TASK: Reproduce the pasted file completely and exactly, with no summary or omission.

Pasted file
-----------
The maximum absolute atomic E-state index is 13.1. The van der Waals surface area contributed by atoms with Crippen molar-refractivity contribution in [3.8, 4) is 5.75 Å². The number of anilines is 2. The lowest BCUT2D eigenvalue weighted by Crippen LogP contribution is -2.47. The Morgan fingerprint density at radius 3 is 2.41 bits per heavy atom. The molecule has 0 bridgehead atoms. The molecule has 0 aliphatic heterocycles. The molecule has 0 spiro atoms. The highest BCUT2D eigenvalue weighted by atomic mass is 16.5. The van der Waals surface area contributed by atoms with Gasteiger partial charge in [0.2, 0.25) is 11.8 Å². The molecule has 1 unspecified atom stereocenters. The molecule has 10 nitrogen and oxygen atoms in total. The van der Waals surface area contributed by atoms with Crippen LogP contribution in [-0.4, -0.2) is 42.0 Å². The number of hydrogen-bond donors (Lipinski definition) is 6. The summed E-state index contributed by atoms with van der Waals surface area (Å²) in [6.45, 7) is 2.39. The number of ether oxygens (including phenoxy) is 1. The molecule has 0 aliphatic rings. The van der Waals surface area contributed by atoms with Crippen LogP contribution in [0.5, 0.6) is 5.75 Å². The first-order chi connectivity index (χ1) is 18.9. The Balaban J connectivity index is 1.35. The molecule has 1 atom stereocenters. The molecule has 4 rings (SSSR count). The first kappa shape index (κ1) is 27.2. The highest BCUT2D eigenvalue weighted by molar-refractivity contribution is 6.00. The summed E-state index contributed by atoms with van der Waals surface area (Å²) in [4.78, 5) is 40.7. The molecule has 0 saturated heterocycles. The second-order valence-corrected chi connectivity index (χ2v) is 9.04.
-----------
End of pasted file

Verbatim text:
The maximum absolute atomic E-state index is 13.1. The van der Waals surface area contributed by atoms with Crippen molar-refractivity contribution in [3.8, 4) is 5.75 Å². The number of anilines is 2. The lowest BCUT2D eigenvalue weighted by Crippen LogP contribution is -2.47. The Morgan fingerprint density at radius 3 is 2.41 bits per heavy atom. The molecule has 0 bridgehead atoms. The molecule has 0 aliphatic heterocycles. The molecule has 0 spiro atoms. The highest BCUT2D eigenvalue weighted by atomic mass is 16.5. The van der Waals surface area contributed by atoms with Gasteiger partial charge in [0.2, 0.25) is 11.8 Å². The molecule has 1 unspecified atom stereocenters. The molecule has 10 nitrogen and oxygen atoms in total. The van der Waals surface area contributed by atoms with Crippen LogP contribution in [-0.4, -0.2) is 42.0 Å². The number of hydrogen-bond donors (Lipinski definition) is 6. The summed E-state index contributed by atoms with van der Waals surface area (Å²) in [6.45, 7) is 2.39. The number of ether oxygens (including phenoxy) is 1. The molecule has 0 aliphatic rings. The van der Waals surface area contributed by atoms with Crippen LogP contribution in [0.5, 0.6) is 5.75 Å². The first-order chi connectivity index (χ1) is 18.9. The Balaban J connectivity index is 1.35. The molecule has 1 atom stereocenters. The molecule has 4 rings (SSSR count). The first kappa shape index (κ1) is 27.2. The highest BCUT2D eigenvalue weighted by molar-refractivity contribution is 6.00. The summed E-state index contributed by atoms with van der Waals surface area (Å²) in [4.78, 5) is 40.7. The molecule has 0 saturated heterocycles. The second-order valence-corrected chi connectivity index (χ2v) is 9.04.